SIP #3.13 Creating a Culture of Academic Integrity

Thirsty for a Strong Instructional Practice?

Cheat sheet in hand of student talking a multiple choice examStudents know that cheating is wrong, but that doesn’t always translate into carefully documented sources in a research paper or turning down a friend’s help on a take-home exam. Surveys indicate that a majority of students have cheated during their time in college. What can faculty do to improve student attitudes and encourage academic integrity?

Take a SIP of This: Create a culture of academic integrity in your classes, department, college, and university!

We often think of academic integrity as an expectation we have of students, but it can be productive to think of it more broadly. The International Center for Academic Integrity suggests that we think of academic integrity “as a commitment, even in the face of adversity, to five fundamental values: honesty, trust, fairness, respect, and responsibility.” When we think of academic integrity as a commitment we make, we can more easily see ways to infuse it into our teaching and our own academic behavior.

Here are some things you can do to make your commitment to academic integrity part of your teaching practice:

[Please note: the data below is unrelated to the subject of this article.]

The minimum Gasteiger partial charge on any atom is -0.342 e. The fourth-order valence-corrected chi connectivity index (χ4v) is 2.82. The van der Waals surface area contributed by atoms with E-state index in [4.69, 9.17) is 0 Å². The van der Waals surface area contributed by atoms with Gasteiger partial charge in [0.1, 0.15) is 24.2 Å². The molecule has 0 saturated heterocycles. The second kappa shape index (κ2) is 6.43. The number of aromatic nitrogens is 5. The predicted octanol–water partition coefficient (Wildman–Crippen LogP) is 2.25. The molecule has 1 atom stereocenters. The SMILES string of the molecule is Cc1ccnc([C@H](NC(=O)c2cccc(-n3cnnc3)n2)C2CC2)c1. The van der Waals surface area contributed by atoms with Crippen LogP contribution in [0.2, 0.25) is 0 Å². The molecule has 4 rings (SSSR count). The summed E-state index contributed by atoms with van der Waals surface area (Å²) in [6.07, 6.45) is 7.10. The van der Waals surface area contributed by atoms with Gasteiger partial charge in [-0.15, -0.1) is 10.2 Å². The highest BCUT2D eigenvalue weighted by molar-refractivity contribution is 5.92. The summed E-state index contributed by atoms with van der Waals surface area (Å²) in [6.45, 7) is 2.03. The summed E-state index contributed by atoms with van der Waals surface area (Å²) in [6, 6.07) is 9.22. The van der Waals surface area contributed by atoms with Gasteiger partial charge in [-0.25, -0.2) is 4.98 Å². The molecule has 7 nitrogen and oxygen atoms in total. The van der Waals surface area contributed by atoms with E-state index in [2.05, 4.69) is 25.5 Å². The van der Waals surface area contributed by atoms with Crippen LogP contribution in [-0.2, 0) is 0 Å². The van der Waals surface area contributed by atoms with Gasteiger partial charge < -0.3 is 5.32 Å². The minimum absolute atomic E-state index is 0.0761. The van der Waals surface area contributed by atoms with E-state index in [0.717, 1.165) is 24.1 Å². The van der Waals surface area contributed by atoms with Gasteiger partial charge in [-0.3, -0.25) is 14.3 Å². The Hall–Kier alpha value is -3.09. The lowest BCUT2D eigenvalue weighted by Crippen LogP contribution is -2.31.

• Model academic integrity yourself. Cite sources for the images and data you use in handouts and slides. Familiarize yourself with what constitutes educational “fair use” under copyright law and adhere to it. A culture of academic integrity means that everyone in the classroom, including the instructor, must be held accountable.
  • In your syllabus, assignments, course documents, and lectures, talk about what students should do rather than what they should not do. Instead of telling students not to copy and paste, teach them how to properly summarize and paraphrase. Instead of telling them not to cheat on an exam, share effective study skills with them.
  • Talk about why academic integrity matters. Help students understand why observing disciplinary conventions for source citation and formatting is not just busy work but actually a way of gaining entry into disciplinary conversations.
  • Normalize not cheating.  Research indicates that when students perceive that their peers are cheating, they themselves are more likely to cheat (McCabe & Trevino, 1993, 1997). Rather than expressing disappointment that most students failed to cite sources correctly in the last batch of papers, commend the students that got it right and invite them to share their papers as examples.
  • Frame source citation practices in positive ways. For example, talk about the benefits of citing sources correctly (you come across as well-informed) rather than the tedium of looking up bibliographic formats.
  • When cheating does occur in your class, address it and levy a penalty. Research indicates that when students are more likely to cheat when they perceive that cheating is not punished (McCabe & Trevino, 1993, 1997). Let your students know that you take cheating seriously by taking action when you see it. Familiarize yourself with MSU Denver’s policies and procedures related to academic integrity.

Still Thirsty? Take Another SIP of Creating a Culture of Academic Integrity

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